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I met this guy, Antonio Tapies, in the Spanish Pyrenees, when I was, what, fifteen? My parents had arranged a summer for me in Barcelona, the Pyrenees, and Ibiza, with the family of a Catalan colleague of his. The family lived in all three places.

These people had been very close to Joan Miro, and on a wall near their Barcelona apartment’s dining room table was one of his canvases, squiggly black objects against a lot of emptiness.

Tapies came for an evening visit to their Pyrenees farm (their acres of strawberries were gathered by villagers and then put into pies for us). I remember thinking it odd or pretentious or whatever that he wore sunglasses all evening, sitting on the dark patio and talking softly. I remember being told by the family what an honor it was to meet this eminent man, but his name meant nothing to me.


And as long as I’m writing about Artists I Have Known:

An exhibition [at the National Museum in Krakow] of the works of Wojciech Fangor is bound to strike a chord with a multitude of devotees. Set to run from 12.10.2012 to 6.01 2013 in the Main Building, the concept of the show is tightly linked to the artist’s biography. 2012 sees Fangor’s 90th birthday. The first of his pieces to command attention in studies of his work was created at the easel whilst he was a pupil of Tadeusz Pruszkowski. He was fifteen years old at the time and the exhibition will thus also celebrate the seventy-fifth anniversary of the working life of one of Poland’s most significant 20th century artists.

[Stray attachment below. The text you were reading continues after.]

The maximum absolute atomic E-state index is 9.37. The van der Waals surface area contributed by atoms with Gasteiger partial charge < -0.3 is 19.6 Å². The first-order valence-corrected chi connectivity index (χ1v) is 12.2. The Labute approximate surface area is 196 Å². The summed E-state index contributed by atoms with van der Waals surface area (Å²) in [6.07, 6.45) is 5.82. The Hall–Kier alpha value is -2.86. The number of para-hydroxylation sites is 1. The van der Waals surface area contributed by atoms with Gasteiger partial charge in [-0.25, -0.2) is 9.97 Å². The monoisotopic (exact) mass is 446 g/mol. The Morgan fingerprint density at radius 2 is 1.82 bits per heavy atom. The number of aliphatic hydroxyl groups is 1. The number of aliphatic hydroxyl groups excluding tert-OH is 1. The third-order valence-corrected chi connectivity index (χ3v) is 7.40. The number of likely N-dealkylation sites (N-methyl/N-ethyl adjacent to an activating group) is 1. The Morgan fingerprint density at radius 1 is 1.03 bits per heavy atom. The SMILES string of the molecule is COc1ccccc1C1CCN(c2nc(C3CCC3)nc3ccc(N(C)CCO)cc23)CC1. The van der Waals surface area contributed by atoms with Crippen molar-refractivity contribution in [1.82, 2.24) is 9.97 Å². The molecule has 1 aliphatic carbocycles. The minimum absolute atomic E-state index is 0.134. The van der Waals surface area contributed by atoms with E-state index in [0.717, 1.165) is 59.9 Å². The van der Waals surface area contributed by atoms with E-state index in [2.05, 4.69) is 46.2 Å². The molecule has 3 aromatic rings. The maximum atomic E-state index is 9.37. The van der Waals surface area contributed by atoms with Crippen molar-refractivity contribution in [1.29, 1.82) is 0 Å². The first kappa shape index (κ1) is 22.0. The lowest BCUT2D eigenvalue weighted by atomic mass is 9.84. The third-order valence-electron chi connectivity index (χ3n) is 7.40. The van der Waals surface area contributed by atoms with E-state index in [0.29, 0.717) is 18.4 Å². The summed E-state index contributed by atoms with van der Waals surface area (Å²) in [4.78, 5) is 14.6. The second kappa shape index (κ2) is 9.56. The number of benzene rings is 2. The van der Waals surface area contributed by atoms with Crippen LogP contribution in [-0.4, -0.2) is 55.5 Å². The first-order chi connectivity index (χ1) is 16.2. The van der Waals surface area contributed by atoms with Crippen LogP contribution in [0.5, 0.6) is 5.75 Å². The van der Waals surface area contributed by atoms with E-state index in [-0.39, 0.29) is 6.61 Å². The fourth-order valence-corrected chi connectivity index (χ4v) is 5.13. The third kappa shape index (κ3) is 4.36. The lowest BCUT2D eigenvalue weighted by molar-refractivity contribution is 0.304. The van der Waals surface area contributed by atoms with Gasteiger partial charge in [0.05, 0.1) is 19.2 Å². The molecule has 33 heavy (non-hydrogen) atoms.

UD knew Fangor when he lived next door to her little upstate New York house. His house was big, with a big studio in which hung big unfinished canvases. A substantial man with a booming voice and enormous hands, he spent a lot of time, those summers (we only go there in the summer; he and his wife lived there all year), chopping wood for the winter. He loved his many cats, all of them strays. He built himself an observatory, in which we’d gather to gaze at the amazing sky. In the evenings, he and Magda curled up on their big country bed and laughed at American television shows.

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